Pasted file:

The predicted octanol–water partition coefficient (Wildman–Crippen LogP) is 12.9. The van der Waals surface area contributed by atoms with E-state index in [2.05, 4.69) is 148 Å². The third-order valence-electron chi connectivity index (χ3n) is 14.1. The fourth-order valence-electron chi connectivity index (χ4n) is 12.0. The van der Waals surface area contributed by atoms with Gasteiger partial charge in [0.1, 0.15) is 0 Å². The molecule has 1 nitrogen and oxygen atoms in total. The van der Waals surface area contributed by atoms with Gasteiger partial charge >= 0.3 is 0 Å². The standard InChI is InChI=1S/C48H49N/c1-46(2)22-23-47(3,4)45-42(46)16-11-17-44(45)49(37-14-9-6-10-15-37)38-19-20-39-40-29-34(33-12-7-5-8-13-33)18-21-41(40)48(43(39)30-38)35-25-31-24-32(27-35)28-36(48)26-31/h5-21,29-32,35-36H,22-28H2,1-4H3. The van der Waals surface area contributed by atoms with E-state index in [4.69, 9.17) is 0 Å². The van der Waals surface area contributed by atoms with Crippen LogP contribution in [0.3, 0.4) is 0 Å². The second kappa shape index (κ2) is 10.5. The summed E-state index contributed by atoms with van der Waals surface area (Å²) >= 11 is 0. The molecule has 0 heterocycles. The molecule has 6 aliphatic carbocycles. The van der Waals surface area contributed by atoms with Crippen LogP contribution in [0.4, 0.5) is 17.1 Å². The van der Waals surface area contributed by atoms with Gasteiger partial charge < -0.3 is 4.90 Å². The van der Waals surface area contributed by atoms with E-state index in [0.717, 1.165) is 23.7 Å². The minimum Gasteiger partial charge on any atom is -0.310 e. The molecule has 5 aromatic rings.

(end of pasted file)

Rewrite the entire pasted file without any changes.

The predicted octanol–water partition coefficient (Wildman–Crippen LogP) is 12.9. The van der Waals surface area contributed by atoms with E-state index in [2.05, 4.69) is 148 Å². The third-order valence-electron chi connectivity index (χ3n) is 14.1. The fourth-order valence-electron chi connectivity index (χ4n) is 12.0. The van der Waals surface area contributed by atoms with Gasteiger partial charge in [0.1, 0.15) is 0 Å². The molecule has 1 nitrogen and oxygen atoms in total. The van der Waals surface area contributed by atoms with Gasteiger partial charge >= 0.3 is 0 Å². The standard InChI is InChI=1S/C48H49N/c1-46(2)22-23-47(3,4)45-42(46)16-11-17-44(45)49(37-14-9-6-10-15-37)38-19-20-39-40-29-34(33-12-7-5-8-13-33)18-21-41(40)48(43(39)30-38)35-25-31-24-32(27-35)28-36(48)26-31/h5-21,29-32,35-36H,22-28H2,1-4H3. The van der Waals surface area contributed by atoms with E-state index in [4.69, 9.17) is 0 Å². The van der Waals surface area contributed by atoms with Crippen LogP contribution in [0.3, 0.4) is 0 Å². The second kappa shape index (κ2) is 10.5. The summed E-state index contributed by atoms with van der Waals surface area (Å²) >= 11 is 0. The molecule has 0 heterocycles. The molecule has 6 aliphatic carbocycles. The van der Waals surface area contributed by atoms with Crippen LogP contribution in [0.4, 0.5) is 17.1 Å². The van der Waals surface area contributed by atoms with Gasteiger partial charge < -0.3 is 4.90 Å². The van der Waals surface area contributed by atoms with E-state index in [0.717, 1.165) is 23.7 Å². The minimum Gasteiger partial charge on any atom is -0.310 e. The molecule has 5 aromatic rings.